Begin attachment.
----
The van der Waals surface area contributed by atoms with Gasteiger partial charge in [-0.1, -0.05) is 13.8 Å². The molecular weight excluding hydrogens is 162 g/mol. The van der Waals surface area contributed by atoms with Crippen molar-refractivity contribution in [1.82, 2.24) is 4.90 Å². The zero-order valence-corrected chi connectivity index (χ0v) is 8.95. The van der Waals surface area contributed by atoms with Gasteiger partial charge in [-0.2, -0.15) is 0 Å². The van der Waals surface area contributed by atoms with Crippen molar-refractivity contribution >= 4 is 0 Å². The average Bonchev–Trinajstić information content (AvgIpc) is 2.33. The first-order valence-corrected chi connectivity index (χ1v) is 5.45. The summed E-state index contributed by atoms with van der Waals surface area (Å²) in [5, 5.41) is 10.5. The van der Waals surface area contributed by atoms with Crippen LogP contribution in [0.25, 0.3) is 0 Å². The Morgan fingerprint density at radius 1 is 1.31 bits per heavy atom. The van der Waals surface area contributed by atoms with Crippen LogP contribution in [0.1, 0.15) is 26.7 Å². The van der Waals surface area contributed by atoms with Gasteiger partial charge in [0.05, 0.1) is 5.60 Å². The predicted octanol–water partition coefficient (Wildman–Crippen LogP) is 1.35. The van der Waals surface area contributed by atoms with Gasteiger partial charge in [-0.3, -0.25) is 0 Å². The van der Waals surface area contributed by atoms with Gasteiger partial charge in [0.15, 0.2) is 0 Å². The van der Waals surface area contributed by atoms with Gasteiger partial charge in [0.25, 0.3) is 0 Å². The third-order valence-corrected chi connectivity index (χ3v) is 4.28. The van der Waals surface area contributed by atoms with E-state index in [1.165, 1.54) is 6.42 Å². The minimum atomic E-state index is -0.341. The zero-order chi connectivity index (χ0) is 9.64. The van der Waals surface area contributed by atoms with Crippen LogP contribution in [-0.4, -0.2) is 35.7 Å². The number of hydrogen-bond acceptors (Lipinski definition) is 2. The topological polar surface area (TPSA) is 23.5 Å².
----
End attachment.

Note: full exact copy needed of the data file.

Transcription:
The van der Waals surface area contributed by atoms with Gasteiger partial charge in [-0.1, -0.05) is 13.8 Å². The molecular weight excluding hydrogens is 162 g/mol. The van der Waals surface area contributed by atoms with Crippen molar-refractivity contribution in [1.82, 2.24) is 4.90 Å². The zero-order valence-corrected chi connectivity index (χ0v) is 8.95. The van der Waals surface area contributed by atoms with Gasteiger partial charge in [-0.2, -0.15) is 0 Å². The van der Waals surface area contributed by atoms with Crippen molar-refractivity contribution >= 4 is 0 Å². The average Bonchev–Trinajstić information content (AvgIpc) is 2.33. The first-order valence-corrected chi connectivity index (χ1v) is 5.45. The summed E-state index contributed by atoms with van der Waals surface area (Å²) in [5, 5.41) is 10.5. The van der Waals surface area contributed by atoms with Crippen LogP contribution in [0.25, 0.3) is 0 Å². The Morgan fingerprint density at radius 1 is 1.31 bits per heavy atom. The van der Waals surface area contributed by atoms with Crippen LogP contribution in [0.1, 0.15) is 26.7 Å². The van der Waals surface area contributed by atoms with Gasteiger partial charge in [0.05, 0.1) is 5.60 Å². The predicted octanol–water partition coefficient (Wildman–Crippen LogP) is 1.35. The van der Waals surface area contributed by atoms with Gasteiger partial charge in [-0.3, -0.25) is 0 Å². The van der Waals surface area contributed by atoms with Gasteiger partial charge in [0.15, 0.2) is 0 Å². The van der Waals surface area contributed by atoms with Gasteiger partial charge in [0.25, 0.3) is 0 Å². The third-order valence-corrected chi connectivity index (χ3v) is 4.28. The van der Waals surface area contributed by atoms with E-state index in [1.165, 1.54) is 6.42 Å². The minimum atomic E-state index is -0.341. The zero-order chi connectivity index (χ0) is 9.64. The van der Waals surface area contributed by atoms with Crippen LogP contribution in [-0.4, -0.2) is 35.7 Å². The number of hydrogen-bond acceptors (Lipinski definition) is 2. The topological polar surface area (TPSA) is 23.5 Å².